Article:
Residents who wanted a park in Altabrisa got their way when Mérida announced a 20-acre “green lung” called Parque Tho’.
Parque Tho’, under the shadows of the twin Country Towers complex and a busy shopping mall, will have conventional recreational space as well as shopping, a bandstand, shopping, and kiosks for paying bills. Construction begins in July and will continue in stages, said Mayor Renán Barrera Concha.
Like urban parks in other cities, Parque Tho’ will be run by a Decentralized Public Organization with a board of directors and its own budget.
The park will be expected to be self-sustaining, said Alejandro Ruz Castro, a city official who was appointed to be the spokesman for the project.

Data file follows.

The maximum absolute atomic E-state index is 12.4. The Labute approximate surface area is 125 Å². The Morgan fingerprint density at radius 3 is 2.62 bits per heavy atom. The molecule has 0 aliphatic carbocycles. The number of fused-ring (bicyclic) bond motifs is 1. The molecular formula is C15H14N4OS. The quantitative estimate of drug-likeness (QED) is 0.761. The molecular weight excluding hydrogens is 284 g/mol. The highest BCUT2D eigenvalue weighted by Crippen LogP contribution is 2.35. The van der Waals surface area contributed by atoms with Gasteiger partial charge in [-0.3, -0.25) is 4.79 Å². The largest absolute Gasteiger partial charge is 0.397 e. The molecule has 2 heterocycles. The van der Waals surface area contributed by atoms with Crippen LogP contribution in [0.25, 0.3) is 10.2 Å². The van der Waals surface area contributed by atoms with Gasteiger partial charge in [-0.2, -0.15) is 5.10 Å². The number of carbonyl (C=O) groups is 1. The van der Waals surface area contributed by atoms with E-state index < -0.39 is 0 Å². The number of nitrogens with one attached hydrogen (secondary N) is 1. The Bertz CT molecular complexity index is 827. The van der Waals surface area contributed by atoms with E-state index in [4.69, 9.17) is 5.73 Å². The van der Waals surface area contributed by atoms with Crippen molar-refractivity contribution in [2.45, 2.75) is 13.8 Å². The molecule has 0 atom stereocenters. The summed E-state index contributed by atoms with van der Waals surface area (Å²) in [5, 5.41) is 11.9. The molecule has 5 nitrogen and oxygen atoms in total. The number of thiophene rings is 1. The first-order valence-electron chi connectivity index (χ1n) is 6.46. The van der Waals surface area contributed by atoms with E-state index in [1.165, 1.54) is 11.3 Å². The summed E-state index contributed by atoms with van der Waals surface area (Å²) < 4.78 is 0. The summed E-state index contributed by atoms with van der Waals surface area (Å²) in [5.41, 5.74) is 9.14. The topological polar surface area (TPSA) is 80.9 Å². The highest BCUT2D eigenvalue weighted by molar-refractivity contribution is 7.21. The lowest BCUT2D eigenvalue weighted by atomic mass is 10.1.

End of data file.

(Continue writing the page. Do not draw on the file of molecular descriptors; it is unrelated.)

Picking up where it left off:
Renderings indicated a figure-eight configuration with elevated paths and retail shopping. However, public input will be required before a final design is set.
The inspiration behind the “Tho’ Parque de Todos” project was in the popular parks of the Alemán and Las Américas neighborhoods. They are popular enough to attract residents from all around the city, not just in the immediate area.
“I estimate that on Saturdays and Sundays, 60% of the people who go to the Parque Alemán park do not live in that neighborhood,” said Barrera Concha.
As a candidate for mayor in 2018, Barrera Concha promised to save the vacant parcel of land for open space. Altabrisa is among Mérida’s fastest-growing neighborhoods, known for modern highrises and shopping plazas.
The concept of self-financing parks and the comprehensive management model began to emerge in Mexico and the United States 10 years ago. These models work well in well-known parks in Mexico, such as La Mexicana in Mexico City, Fundidora in Monterrey, and in eight large parks in New York, including Central Park.